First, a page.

MU researchers study tick-borne feline disease
The incidence of Cytauxzoonosis, caused by the protozoan parasite Cytauxzoan felis, in domestic cats is not known, but researchers are trying to determine those numbers and eventually find a preventive. Leah Cohn, a professor and associate department chair of veterinary medicine and surgery at the school, is the lead researcher.
During the 12-day incubation period a cat may exhibit no symptoms, but then show a pale to white gum line, lethargy, jaundice, fever and then die within three to five days.
The native bobcat is known to be the original host of the organism, which then is picked up by ticks and spread to domestic cats. The disease originally was believed to exist only in parts of Missouri, Oklahoma and Arkansas, but recently has been reported throughout the Southeast and as far northeast as Pennsylvania, researchers say.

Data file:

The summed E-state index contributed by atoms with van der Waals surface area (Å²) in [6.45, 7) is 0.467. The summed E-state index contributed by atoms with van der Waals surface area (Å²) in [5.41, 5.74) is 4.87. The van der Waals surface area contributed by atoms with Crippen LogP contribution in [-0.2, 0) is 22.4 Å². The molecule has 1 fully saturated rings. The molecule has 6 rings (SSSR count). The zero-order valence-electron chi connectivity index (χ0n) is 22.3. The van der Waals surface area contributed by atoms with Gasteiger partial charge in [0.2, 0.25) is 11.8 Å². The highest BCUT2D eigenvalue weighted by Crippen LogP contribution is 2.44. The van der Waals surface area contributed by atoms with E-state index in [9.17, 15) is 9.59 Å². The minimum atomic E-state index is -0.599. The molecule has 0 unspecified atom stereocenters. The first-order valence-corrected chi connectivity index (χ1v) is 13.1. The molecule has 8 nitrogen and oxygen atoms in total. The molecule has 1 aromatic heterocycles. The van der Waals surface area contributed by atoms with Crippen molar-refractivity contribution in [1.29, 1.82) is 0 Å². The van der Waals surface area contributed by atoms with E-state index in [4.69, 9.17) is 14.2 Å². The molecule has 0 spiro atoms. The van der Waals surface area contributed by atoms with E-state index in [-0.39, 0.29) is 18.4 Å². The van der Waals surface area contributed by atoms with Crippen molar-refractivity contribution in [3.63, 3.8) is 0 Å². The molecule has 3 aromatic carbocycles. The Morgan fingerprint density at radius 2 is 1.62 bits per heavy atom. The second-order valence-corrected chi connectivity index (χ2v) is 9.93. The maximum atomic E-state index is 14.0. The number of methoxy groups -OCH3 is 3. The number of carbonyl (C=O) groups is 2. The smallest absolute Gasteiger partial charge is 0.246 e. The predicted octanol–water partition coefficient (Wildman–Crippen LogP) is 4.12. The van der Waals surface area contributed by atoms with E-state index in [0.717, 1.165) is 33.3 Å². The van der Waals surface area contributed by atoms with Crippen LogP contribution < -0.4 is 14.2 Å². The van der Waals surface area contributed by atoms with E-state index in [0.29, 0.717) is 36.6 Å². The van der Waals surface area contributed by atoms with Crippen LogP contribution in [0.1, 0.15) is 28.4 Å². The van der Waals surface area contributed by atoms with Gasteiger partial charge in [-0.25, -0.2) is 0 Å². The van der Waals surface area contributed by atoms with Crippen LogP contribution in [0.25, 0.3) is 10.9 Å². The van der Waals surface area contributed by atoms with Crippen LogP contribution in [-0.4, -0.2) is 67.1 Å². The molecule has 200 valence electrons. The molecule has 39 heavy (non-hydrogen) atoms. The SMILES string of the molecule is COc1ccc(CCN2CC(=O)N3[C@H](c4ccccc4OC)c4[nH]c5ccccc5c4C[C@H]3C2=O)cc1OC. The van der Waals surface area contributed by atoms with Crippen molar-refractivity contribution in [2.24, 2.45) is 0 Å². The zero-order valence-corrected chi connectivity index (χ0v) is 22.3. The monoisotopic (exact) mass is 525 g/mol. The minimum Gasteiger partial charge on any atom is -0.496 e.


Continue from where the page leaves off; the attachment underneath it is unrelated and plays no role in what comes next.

The U.S. Department of Agriculture supported early research into the disease several years ago when it was believed the disease threatened livestock, but dropped funding when it learned only cats were affected. Cohn resumed the research three years ago, and this year received study grants from the ALSAM Foundation and WINN Feline Foundation.
A definitive diagnosis of Cytauxzoonosis is difficult because of the quick death of cats and because many owners elect to euthanize cats with the life-threatening symptoms without paying for further investigation, veterinarians say.